This past May, I had the good fortunate to ride the Almanzo 100 for the third time. For those not familiar, the Almanzo was a free gravel race put on by Chris Skogen through the rolling farm country of southern Minnesota.
To me, the Almanzo has marked the transition from early spring riding to full-on summer. This year I rode it with my cousin Jesse, and his friend Bryan. Both were newcomers to the event and this would be their first century on gravel. The ride started with the tradition of singing happy birthday to Chris’s son, followed by the full rollout of some 1600 people!
Riders as far as you can see.
There are really two factors at play in any event of this type; terrain and weather. Unlike the last two years of oppressive heat and wind, this year’s forecast called for mild temps and light breezes. The hills promised to be just as difficult, but at least the weather looked to be cooperating. Our plan for the event was simply to take the road as it came. Hills would be there, wind would show up at some point, and we would inevitably get tired. These factors would be balanced by gorgeous scenery, good food, and great people.
Riders started stretching out on the first real hill. The woods were just starting to green up, though they are well behind where they were the previous year.
Road conditions this year were stellar. Smooth, dry, near-hero gravel made up most of the course. The white line of the smoothest path was easy to see. The weather could not have been better; sunny blue skies dotted with puffy white clouds made for gorgeous views around every corner.
My bike setup for the ride this year was my Warbird Ti. Equipment-wise the bike was stock save for the Salsa Regulator Ti seatpost. Ultegra drivetrain components are stellar, and DT Swiss/Stan’s wheels roll super smooth. I have run the same basic bag set for years for this type of event. Revelate Designs Tangle and Gas Tank bags held my food and extras. Mountain Feedbags held my camera and other quick grab items. My spare tube and tools went under the seat. Three bottle cages and large bottles handled most of my water. I did carry a collapsible water bladder but never needed it. New to the bike this year was the Brooks Cambium saddle. I dig it.
Seen from above, you can see how everything is along the centerline of the bike. All of these pockets are accessible while riding, while keeping things tidy and in their place. I fill the spaces with different types of food to grab. Salty foods are in one spot, sweet food in another and so on. It sets up to be a rolling buffet of sorts. I’ve made it a habit on these types of rides to purposely carry more food than I need. Having extra available to share has allowed me to help a lot of people over the years.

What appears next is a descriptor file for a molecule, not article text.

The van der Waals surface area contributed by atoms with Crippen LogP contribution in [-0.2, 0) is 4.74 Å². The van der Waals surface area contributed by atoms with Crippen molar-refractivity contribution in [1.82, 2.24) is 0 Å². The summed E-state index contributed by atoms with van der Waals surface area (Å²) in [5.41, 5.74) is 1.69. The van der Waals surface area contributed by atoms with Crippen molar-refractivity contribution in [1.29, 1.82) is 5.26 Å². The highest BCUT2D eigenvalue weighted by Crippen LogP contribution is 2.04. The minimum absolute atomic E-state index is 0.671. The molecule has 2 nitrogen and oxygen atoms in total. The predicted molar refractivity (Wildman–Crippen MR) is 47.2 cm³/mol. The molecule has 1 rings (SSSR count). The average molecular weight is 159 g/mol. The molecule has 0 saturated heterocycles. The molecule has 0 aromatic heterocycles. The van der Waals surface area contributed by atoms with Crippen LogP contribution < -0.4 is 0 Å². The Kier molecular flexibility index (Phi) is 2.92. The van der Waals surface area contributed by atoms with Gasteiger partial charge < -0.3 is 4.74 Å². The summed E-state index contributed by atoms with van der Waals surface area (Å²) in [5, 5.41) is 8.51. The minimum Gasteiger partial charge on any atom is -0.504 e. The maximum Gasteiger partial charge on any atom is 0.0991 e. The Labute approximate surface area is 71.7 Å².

While the temperatures stayed pleasant all day, the wind picked up over the last thirty miles. Whether real or perceived, it seemed to shift to be a near constant headwind. Our strategy of working together and pacing ourselves really started to pay off in the last third of the ride. Running a pace line and rotating through every minute or so kept our legs fresh and us moving forward.
Conversation dwindled off as we all started to show fatigue as we rode into the late afternoon. The white road stretched on as we slowly worked our way towards the finish.
The Almanzo 100 usually presented riders with two huge hills in the last ten miles. These are well-known to all who have ridden the course. I look forward to these hills because I like climbing, and these represent some of the closest things we have to mountain climbs in the state. As much fun as it was to go up them, the gravel descents were even better. I love the sensation of speed, hunting for traction around dry, dusty corners. The Warbird’s stable front end paired with an efficient, short, rear end worked equally well in both of those conditions.
We finished our day exactly as planned. We had a total time of ten hours, with stops about every ten to fifteen miles or so. Though we were all ready to be off the bikes, the ride could not have gone better. A day was filled with awesome riding and great people, a perfect day on the bike.
While the Almanzo is ending its run and won’t be taking place in 2015, I want to thank Chris Skogen for all the hard work he put into creating and putting on the event for so many years. You helped me, and thousands of others, create some great memories…and for that I thank you.
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My bike is my ticket to freedom. I grew up exploring my world by bike. Since then I’ve had the chance to ride all across the country. I’ve met amazing people everywhere I’ve been. These people keep my wanderlust and sense of adventure alive.